Conclusion and Outlook
Our results showed that the anthropogenic factors noise and night light interfered with the natural processes determining the timing of blackbird dawn song. A possible consequence was described by Kempenaers et al. : yearling blue tits with territories close to street lights were chosen disproportionately often by females for extra-pair copulations. Due to the light-induced early singing the yearlings were misperceived as high quality males. This may have far reaching detrimental effects on population dynamics, as well as enhanced energy expenditures or predation risks due to nocturnal singing . We propose a possible correlation between artificial noise, night light and the song onset: noise advanced the song onset in a rather linear way, whereas artificial night light reached an asymptotic value and additional brightness did not contribute to further advancing the song onset times. In a broader context, the influence of low night light may be even more disruptive . Black-tailed Godwits (Limosa l. limosa) prefer nest sites with a minimum distance of 300 m to artificially lit roads . Thus, already low levels of artificial night light have the potential to interrupt the natural evolved cycles and are harmful in critical life stages. For example, juvenile Cougars (Felis concolor) use corridors for dispersal only when these lack artificial outdoor lighting . This needs to be considered when establishing new conservation areas. Today, many nature reserves are exposed to sky glow from nearby urban areas, which further threatens endangered species . Ongoing urbanisation and the increasing use of LEDs with spectra shifted towards shorter wavelengths which are physiological more active , will probably multiply the observed impacts , .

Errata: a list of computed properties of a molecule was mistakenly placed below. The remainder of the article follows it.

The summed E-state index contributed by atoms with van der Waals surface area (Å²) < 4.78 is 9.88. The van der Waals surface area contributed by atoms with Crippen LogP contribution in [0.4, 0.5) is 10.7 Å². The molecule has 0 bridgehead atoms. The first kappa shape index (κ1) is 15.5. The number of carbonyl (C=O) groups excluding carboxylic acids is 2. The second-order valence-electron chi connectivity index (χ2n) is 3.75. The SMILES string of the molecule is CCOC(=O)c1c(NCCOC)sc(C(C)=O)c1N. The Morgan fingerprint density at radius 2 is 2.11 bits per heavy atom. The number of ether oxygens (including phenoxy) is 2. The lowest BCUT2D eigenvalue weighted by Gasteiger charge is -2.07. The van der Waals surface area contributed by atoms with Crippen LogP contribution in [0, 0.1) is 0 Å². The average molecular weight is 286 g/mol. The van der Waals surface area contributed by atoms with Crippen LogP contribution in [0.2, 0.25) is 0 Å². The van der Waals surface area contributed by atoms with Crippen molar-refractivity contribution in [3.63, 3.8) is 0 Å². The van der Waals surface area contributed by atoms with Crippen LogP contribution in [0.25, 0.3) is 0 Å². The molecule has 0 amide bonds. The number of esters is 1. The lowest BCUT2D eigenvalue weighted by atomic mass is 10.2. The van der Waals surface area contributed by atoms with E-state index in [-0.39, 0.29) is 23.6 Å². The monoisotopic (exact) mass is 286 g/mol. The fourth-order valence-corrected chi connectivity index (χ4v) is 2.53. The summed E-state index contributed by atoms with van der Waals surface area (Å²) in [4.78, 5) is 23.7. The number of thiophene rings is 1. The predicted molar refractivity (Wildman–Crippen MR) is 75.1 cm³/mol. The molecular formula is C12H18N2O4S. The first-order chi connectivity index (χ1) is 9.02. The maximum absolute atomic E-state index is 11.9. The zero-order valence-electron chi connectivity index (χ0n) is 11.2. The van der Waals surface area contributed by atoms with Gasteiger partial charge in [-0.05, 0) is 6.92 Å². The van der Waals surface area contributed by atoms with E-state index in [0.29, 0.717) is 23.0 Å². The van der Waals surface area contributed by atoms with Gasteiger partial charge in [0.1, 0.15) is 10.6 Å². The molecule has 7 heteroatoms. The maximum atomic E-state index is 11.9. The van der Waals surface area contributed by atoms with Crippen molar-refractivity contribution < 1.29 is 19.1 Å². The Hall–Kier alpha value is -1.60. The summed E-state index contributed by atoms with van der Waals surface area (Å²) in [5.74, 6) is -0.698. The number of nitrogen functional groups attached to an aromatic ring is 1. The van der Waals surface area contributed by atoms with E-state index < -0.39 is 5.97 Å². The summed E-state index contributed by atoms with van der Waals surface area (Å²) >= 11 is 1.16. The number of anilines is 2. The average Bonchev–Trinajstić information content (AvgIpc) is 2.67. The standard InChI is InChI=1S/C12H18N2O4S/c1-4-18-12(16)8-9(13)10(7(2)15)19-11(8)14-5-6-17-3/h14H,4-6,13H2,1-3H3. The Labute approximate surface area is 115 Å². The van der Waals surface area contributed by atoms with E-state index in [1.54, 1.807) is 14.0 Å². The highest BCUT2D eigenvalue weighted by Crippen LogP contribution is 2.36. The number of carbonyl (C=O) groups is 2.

Study sites differ in traffic noise and artificial night light. The amount of traffic noise and artificial night light blackbirds experience at the song post are plotted as the mean and standard error for the corresponding study site. In the city centre, the sites show a high variability, whereas the bigger parks (P2– P5) are relatively homogenous. From the urban forest (P1) to the green spaces next to the ring road (C2) the noise and night light steadily increases, only the inner city centre deviates from the pattern by its low traffic noise.
Delay of song onset of park and city centre blackbirds over the study period. A Julian Date of 90 indicates the 1st April 2011 and the 31st March 2012, respectively.
Moran’s I computed by distance class. Positive (negative) values indicate positive (negative) spatial autocorrelation. Values range from −1 (indicating perfect dispersion) to +1 (perfect correlation). A Moran’s I of zero indicates a random spatial pattern. Red points indicate spatial autocorrelation that is significant at the 5% level.
We thank Sarah Effertz, Christin Beyer, Simon Dietzel, Elisabeth Faulhaber, Annika Rüger, Pia Schmitz, and Eva Marie Tschürtz for field assistance. The German Weather Service made meteorologic data freely accessible. Helpful comments by Prof. Dr. Klaus Henle, Prof. Dr. Yu-Pin Lin, Dr. Christopher Kyba and the members of the NaNaWu-group improved an early draft of the manuscript. We greatly appreciate the constructive comments of Prof. Travis Longcore and an anonymous reviewer which considerably improved the manuscript.
Conceived and designed the experiments: AN RK. Performed the experiments: AN. Analyzed the data: AN RK. Wrote the paper: AN RK. Acquisition of funding: RK.